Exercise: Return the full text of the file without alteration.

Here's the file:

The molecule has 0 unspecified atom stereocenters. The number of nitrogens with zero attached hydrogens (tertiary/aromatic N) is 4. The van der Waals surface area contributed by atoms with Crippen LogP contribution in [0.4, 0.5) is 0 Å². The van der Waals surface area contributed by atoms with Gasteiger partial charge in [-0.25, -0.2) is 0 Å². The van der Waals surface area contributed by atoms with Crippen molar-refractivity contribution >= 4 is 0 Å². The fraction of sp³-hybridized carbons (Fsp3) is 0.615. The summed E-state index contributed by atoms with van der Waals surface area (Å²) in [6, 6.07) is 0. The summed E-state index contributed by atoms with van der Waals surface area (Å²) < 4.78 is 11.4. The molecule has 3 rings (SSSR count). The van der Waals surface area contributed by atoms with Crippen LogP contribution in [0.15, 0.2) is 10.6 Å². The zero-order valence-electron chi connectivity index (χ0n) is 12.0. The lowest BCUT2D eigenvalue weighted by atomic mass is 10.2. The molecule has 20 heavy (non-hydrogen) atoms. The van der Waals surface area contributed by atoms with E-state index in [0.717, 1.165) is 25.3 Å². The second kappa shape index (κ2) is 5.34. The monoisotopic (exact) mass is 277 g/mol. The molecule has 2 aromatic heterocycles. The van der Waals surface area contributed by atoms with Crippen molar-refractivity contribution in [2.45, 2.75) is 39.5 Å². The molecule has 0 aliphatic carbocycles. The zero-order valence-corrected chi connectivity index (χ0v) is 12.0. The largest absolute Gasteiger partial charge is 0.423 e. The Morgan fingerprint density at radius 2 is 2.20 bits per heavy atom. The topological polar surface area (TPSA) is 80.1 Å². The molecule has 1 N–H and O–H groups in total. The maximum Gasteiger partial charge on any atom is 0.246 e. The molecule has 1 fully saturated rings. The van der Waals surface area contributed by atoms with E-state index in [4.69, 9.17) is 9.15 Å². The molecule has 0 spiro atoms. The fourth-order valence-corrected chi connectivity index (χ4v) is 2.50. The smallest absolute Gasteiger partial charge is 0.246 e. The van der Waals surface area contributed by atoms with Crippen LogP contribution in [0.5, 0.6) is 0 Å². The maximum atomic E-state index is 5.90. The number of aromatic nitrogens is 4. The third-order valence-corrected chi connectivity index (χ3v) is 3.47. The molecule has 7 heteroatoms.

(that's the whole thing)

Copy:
The molecule has 0 unspecified atom stereocenters. The number of nitrogens with zero attached hydrogens (tertiary/aromatic N) is 4. The van der Waals surface area contributed by atoms with Crippen LogP contribution in [0.4, 0.5) is 0 Å². The van der Waals surface area contributed by atoms with Gasteiger partial charge in [-0.25, -0.2) is 0 Å². The van der Waals surface area contributed by atoms with Crippen molar-refractivity contribution >= 4 is 0 Å². The fraction of sp³-hybridized carbons (Fsp3) is 0.615. The summed E-state index contributed by atoms with van der Waals surface area (Å²) in [6, 6.07) is 0. The summed E-state index contributed by atoms with van der Waals surface area (Å²) < 4.78 is 11.4. The molecule has 3 rings (SSSR count). The van der Waals surface area contributed by atoms with Crippen LogP contribution in [0.15, 0.2) is 10.6 Å². The zero-order valence-electron chi connectivity index (χ0n) is 12.0. The lowest BCUT2D eigenvalue weighted by atomic mass is 10.2. The molecule has 20 heavy (non-hydrogen) atoms. The van der Waals surface area contributed by atoms with E-state index in [0.717, 1.165) is 25.3 Å². The second kappa shape index (κ2) is 5.34. The monoisotopic (exact) mass is 277 g/mol. The molecule has 2 aromatic heterocycles. The van der Waals surface area contributed by atoms with Crippen molar-refractivity contribution in [2.45, 2.75) is 39.5 Å². The molecule has 0 aliphatic carbocycles. The zero-order valence-corrected chi connectivity index (χ0v) is 12.0. The largest absolute Gasteiger partial charge is 0.423 e. The Morgan fingerprint density at radius 2 is 2.20 bits per heavy atom. The topological polar surface area (TPSA) is 80.1 Å². The molecule has 1 N–H and O–H groups in total. The maximum Gasteiger partial charge on any atom is 0.246 e. The molecule has 1 fully saturated rings. The van der Waals surface area contributed by atoms with E-state index in [4.69, 9.17) is 9.15 Å². The molecule has 0 spiro atoms. The fourth-order valence-corrected chi connectivity index (χ4v) is 2.50. The smallest absolute Gasteiger partial charge is 0.246 e. The van der Waals surface area contributed by atoms with Crippen LogP contribution in [0.5, 0.6) is 0 Å². The maximum atomic E-state index is 5.90. The number of aromatic nitrogens is 4. The third-order valence-corrected chi connectivity index (χ3v) is 3.47. The molecule has 7 heteroatoms.